Honduras is one of the most impoverished countries in the world with at least 66 percent of its population living in poverty. Unsurprisingly, this affects their education system. Honduras has free education up until sixth grade, but the quality of the schools and supplies are subpar. Their teachers often go unpaid for months or are paid very little.

How Poverty Affects Girls’ Education in Honduras

These circumstances make it difficult for children, especially girls, to prioritize school. When families are struggling, it is hard for the child to choose to attend school rather than stay home and help. Girls are often expected to choose family life over schooling and stay home to run the house. 

After children reach the sixth grade, most of them cannot afford to continue their education. For girls’ education in Honduras, the situation is even worse. One of their only options, after finishing sixth grade, is often marriage at the young age of twelve or thirteen. In Honduras, 34% of girls get married before the age of eighteen.

CARE Education

Thankfully, there are organizations like CARE Education that focus primarily on empowering young girls to pursue their education with rigor. Central to their initiative, CARE has established, along with several partnering organizations, The Power to Lead Alliance (PTLA), which provides girls with secure environments in which to learn and grow in. They also work to teach girls to cultivate leadership and assertiveness in the classroom in order to develop their confidence.

Girls’ education in Honduras has benefitted from this program where CARE has listed outreach to almost 2,400 girls. These leadership initiatives have contributed to a lower rate of dropouts among girls after primary school in Honduras.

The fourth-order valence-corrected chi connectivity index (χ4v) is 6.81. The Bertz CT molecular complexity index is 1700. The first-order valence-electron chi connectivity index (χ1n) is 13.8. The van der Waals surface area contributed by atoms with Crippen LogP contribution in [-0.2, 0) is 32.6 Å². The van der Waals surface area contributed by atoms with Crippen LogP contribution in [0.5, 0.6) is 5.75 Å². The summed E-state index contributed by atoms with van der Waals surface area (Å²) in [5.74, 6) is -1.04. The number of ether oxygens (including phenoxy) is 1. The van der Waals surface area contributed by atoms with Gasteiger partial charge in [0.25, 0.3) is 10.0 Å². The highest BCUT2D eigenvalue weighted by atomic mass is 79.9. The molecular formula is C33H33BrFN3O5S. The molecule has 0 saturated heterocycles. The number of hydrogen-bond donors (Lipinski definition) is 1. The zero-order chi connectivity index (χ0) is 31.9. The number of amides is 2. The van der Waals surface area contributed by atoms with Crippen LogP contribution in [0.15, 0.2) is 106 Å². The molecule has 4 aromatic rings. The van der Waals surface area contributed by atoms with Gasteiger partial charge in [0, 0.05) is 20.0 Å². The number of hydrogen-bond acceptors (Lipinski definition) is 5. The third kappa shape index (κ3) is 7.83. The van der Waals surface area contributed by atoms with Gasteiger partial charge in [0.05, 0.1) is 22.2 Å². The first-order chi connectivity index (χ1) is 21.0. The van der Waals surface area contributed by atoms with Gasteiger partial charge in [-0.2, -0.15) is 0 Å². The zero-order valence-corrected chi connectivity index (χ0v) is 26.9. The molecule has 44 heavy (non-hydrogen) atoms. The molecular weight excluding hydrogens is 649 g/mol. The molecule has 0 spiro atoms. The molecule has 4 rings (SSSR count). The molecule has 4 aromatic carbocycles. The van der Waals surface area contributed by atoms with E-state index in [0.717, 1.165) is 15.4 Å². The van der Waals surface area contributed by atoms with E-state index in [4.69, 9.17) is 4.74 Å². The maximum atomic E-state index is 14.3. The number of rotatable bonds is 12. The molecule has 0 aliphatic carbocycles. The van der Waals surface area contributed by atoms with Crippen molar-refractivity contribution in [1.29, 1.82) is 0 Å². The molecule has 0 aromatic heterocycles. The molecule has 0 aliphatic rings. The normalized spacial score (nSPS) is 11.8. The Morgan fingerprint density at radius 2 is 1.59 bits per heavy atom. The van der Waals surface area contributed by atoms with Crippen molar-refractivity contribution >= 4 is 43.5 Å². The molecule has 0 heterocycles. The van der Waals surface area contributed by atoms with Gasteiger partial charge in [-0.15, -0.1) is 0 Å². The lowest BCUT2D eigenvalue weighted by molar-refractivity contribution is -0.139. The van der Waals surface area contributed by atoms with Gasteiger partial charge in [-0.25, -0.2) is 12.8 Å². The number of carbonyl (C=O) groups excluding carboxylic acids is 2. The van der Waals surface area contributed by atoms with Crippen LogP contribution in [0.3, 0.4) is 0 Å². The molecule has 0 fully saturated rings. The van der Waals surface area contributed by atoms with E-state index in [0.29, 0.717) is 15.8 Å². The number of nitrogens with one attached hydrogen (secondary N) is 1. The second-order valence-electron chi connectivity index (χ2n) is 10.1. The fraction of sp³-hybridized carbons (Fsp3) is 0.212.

The Benefits of Girls’ Education

There are countless benefits to educating girls not only in Honduras but in impoverished countries across the world. However, the gender gap that is prevalent in many third-world countries today is all the more reason for a focus on girls’ education in Honduras. A more educated girl grows up to be a more educated woman, which ultimately leads to a better informed and healthier community.

Girls are often not provided the same opportunity and encouragement throughout their lives that young boys are. A girl’s income throughout her life can be up to 20 percent higher as a result of having a primary education. This is a bigger increase than that of boys with the same level of education. The difference schooling can make in a young girl’s life is enormous because they are not allowed much freedom outside of education in impoverished countries.

Access to education does not only improve the individual girl’s life, it has the power to alleviate poverty and stimulate the economy in countries like Honduras. Education alone has been shown to lower fertility rates leading to less unwanted pregnancies and decreasing the rates of HIV/AIDS.

Girls’ education in Honduras has a long way to come, but the benefits of investing in a young girl’s future are far too important to overlook.

– Amelia Merchant
Photo: Flickr